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Doctors qualify in Somali capital

By Mohamed Olad Hassan
BBC News, Mogadishu

Doctors graduate in Mogadishu
The doctors vowed to stay in Somalia and use their much-needed skills

Student doctors have graduated from a medical school in the Somali capital of Mogadishu - for the first time in nearly two decades.

The ceremony for 12 men and eight women was held inside a barricaded hotel, guarded by police, in the capital.

The new doctors come at a time when Somalis in the conflict-wracked country desperately need medical care.

The Horn of Africa nation has been engulfed by chaos since President Mohamed Siad Barre was ousted in 1991.

Civilians often bear the brunt of the bullet-pocked capital's battles between Islamist forces and government soldiers, backed by Ethiopian troops.

The students had to dodge firefights on their way to university in one of the most violent cities in the world.

The graduation of these students shows students can still learn despite violence and anarchy
Mohamed Malim Muse
Benadir University

With the men wearing suits and ties and the women in Muslim headscarves, the graduates smiled for a portrait and hoisted their diplomas in the air at the Shamo Hotel.

They said they would not leave the country because their profession was in high demand in Somalia - and some of them have already joined hospitals in Mogadishu.

They graduated after a six-year programme that is recognised only in Somalia, not overseas.

'Fruit of resilience'

"This is a really good moment of my life. I want to work and help my people with this new talent and I'm not leaving," said 20-year-old Na'ima Abdulkadir Mohamed.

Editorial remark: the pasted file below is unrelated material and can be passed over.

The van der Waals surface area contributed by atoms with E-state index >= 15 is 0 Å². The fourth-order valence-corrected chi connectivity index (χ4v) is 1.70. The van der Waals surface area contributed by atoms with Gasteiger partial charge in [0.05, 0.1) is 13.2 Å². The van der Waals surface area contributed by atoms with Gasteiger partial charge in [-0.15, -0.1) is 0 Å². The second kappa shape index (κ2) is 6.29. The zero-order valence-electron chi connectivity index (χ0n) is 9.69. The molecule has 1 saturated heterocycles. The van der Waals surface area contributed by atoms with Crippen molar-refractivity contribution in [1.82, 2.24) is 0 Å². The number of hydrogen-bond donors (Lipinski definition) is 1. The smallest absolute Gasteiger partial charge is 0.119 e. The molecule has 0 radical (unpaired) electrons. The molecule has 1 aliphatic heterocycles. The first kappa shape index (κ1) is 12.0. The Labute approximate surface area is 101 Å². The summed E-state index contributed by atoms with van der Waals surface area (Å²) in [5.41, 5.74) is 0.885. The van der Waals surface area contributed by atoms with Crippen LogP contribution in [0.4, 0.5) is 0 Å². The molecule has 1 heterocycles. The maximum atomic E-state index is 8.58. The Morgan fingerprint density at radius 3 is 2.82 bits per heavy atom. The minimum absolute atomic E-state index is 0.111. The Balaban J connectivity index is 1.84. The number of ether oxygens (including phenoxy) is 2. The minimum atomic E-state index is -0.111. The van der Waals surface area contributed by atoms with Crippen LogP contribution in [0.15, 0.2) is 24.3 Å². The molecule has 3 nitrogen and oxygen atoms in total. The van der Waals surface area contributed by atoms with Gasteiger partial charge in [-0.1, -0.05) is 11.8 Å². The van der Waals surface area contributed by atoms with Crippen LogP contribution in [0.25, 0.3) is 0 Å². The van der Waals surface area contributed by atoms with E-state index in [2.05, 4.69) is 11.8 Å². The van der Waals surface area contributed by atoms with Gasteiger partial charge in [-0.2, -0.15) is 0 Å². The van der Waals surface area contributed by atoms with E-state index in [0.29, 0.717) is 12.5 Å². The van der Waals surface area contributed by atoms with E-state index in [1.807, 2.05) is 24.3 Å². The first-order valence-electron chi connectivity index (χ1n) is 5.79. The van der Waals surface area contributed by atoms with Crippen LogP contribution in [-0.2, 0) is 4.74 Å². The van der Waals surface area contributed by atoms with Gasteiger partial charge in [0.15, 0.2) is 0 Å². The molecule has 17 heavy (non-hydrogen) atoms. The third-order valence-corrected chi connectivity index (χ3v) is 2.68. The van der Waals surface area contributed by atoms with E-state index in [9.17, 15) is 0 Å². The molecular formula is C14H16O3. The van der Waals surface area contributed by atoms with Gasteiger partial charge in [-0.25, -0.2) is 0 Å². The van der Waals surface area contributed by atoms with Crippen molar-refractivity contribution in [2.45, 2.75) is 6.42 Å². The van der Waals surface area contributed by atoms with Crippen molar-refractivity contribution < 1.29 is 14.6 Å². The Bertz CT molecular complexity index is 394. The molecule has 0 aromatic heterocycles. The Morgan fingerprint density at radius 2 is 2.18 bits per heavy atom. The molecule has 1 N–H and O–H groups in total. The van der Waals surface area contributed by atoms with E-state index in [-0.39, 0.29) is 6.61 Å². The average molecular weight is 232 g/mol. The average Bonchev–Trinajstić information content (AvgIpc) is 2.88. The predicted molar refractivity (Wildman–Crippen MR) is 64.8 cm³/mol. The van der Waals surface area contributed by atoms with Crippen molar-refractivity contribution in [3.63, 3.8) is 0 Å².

New fleet of Somali ambulances
Mogadishu also got its first fleet of ambulances this week for many years

Another graduate, Yahye Abdi-rahman, 22, said: "Few can believe that education is available in a city of bullets and violence.

"But God is great, we have overcome all the problems and now we can enjoy the fruit of our resilience."

Abdirizak Yusuf, 25, head of the medical students' association at Benadir University, said: "If we get a good and functioning government we can be a leader among African universities, regardless of security, because we know how to survive in anarchy."

The president of the university was equally optimistic.

"The graduation of these students shows something that nobody outside Somalia can believe - that students can still learn despite violence and anarchy," Mohamed Malim Muse said.

It has been a good week for health services in Mogadishu.

On Tuesday, the city got its first public ambulance system in 18 years, raising hopes residents will no longer have to resort to wheelbarrows to transport their wounded.

Five emergency vehicles with a team of nurses will answer calls from patients to a new 24-hour emergency 777 helpline, thanks to help from a non-governmental organisation.

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